February, 2016

How to "prime" your prospects to buy from you
Quick!  Grab a pencil and put it in your mouth.  Did you hold it in your teeth, eraser to one side and point to the other, or did you put the end of the pencil in your mouth as if it were a thermometer? It matters you know.  Take a look at yourself in the mirror if the pencil is side to side in your teeth.  Looks like you're getting ready to smile, doesn't it?  But if you put it in like a thermometer with your lips pursed around it to hold it, your face is predisposed to frown or scowl.

Some behavioral psychologists wanted to explore  whether or not people were genuinely likely to smile or frown based on these two pencil positions, so they put the pencil people into two groups, and told them to read to themselves a bunch of Gary Larsen's "Far Side" cartoons.

And guess what?  The people who held the pencil clenched in their teeth smiled and laughed far more than those who held the pencil in the "thermometer" position.

This phenomenon is known as priming, and it works in a number of fascinating experiments in which the brain is "primed" to direct certain feelings or behaviors. The subject is unaware he is being primed and is unable to control the result.

Let's look at two more.

You are given a word test in which you simply fill in the missing letter in order to form a common word. Let's say you're given this one:  S O _ P.  What letter would you use to make a word?  If you're following me so far, you won't be surprised to find that the subjects were given material to read before taking the test, which caused them to write responses that were primed by the content in the material. So those who read about washing and taking showers completed the word "SOAP" and those who were given food magazines answered "SOUP."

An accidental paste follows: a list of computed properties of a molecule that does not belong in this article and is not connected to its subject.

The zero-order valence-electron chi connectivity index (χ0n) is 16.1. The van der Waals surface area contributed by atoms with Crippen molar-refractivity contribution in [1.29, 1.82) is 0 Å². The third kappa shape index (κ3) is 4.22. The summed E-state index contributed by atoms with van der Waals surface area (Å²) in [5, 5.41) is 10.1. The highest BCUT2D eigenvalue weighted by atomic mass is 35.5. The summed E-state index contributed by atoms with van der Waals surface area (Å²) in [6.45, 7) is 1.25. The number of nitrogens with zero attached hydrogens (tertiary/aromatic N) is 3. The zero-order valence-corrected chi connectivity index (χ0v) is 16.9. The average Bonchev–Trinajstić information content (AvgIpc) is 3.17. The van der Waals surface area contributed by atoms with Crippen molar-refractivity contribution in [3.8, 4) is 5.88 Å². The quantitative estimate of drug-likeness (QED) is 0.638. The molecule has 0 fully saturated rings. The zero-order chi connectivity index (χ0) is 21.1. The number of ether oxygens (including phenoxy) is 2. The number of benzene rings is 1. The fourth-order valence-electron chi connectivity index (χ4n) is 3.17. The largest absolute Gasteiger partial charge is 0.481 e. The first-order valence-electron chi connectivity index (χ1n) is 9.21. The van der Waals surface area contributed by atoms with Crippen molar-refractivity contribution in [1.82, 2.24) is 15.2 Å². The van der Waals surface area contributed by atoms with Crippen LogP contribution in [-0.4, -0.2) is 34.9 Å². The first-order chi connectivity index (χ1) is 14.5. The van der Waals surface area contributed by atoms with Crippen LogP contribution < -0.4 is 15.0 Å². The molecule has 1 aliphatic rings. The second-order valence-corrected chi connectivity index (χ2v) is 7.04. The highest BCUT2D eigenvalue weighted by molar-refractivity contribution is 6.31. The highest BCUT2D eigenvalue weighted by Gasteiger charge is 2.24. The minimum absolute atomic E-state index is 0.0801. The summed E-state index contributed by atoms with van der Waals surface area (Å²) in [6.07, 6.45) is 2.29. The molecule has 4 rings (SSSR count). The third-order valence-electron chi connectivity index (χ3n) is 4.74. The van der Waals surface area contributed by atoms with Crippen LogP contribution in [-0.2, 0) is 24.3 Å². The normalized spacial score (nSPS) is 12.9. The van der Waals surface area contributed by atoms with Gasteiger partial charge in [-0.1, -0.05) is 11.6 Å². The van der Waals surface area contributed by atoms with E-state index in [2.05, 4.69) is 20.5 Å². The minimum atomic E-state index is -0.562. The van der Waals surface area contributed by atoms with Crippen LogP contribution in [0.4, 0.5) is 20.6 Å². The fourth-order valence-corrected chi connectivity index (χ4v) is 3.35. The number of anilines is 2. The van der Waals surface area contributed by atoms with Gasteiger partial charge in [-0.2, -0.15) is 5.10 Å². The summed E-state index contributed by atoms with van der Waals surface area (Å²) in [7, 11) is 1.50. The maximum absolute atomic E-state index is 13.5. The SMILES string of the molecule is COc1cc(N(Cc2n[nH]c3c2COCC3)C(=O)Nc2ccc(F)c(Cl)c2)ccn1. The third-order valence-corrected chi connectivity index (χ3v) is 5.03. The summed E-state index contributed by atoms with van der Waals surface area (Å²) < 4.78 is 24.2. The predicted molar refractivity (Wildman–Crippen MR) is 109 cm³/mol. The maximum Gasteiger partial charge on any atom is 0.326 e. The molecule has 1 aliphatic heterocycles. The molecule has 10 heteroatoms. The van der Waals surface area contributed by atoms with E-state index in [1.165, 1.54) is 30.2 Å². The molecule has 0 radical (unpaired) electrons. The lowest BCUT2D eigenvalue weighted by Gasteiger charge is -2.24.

This next one is particularly amusing.  The psychologist John Bargh asked a group of students at New York University to make a four word sentence out of an assortment of five words.  For example: "finds he it yellow instantly."  Half the students were given scrambled sentences which contained words associated with the elderly, such as:  Florida, forgetful, bald, gray and wrinkle.  After they had completed the task, they were sent down the hall to another room for the second part of the experiment.

But that short walk was the experiment! Researchers filmed all the students as they walked down the hall and found that those who had fashioned sentences with an elderly theme walked down the hall significantly slower than the others.

How can this incredible phenomenon of priming help you be a more effective salesperson? Write to me with your own ideas, and I'll follow up this Friday on my blog with Part Two.  Sign up using the link on the top right of this newsletter.  I'll help you...

Think Like Your Customer  

Gregory LaMothe

Gregory LaMothe

ActionSystems, Principal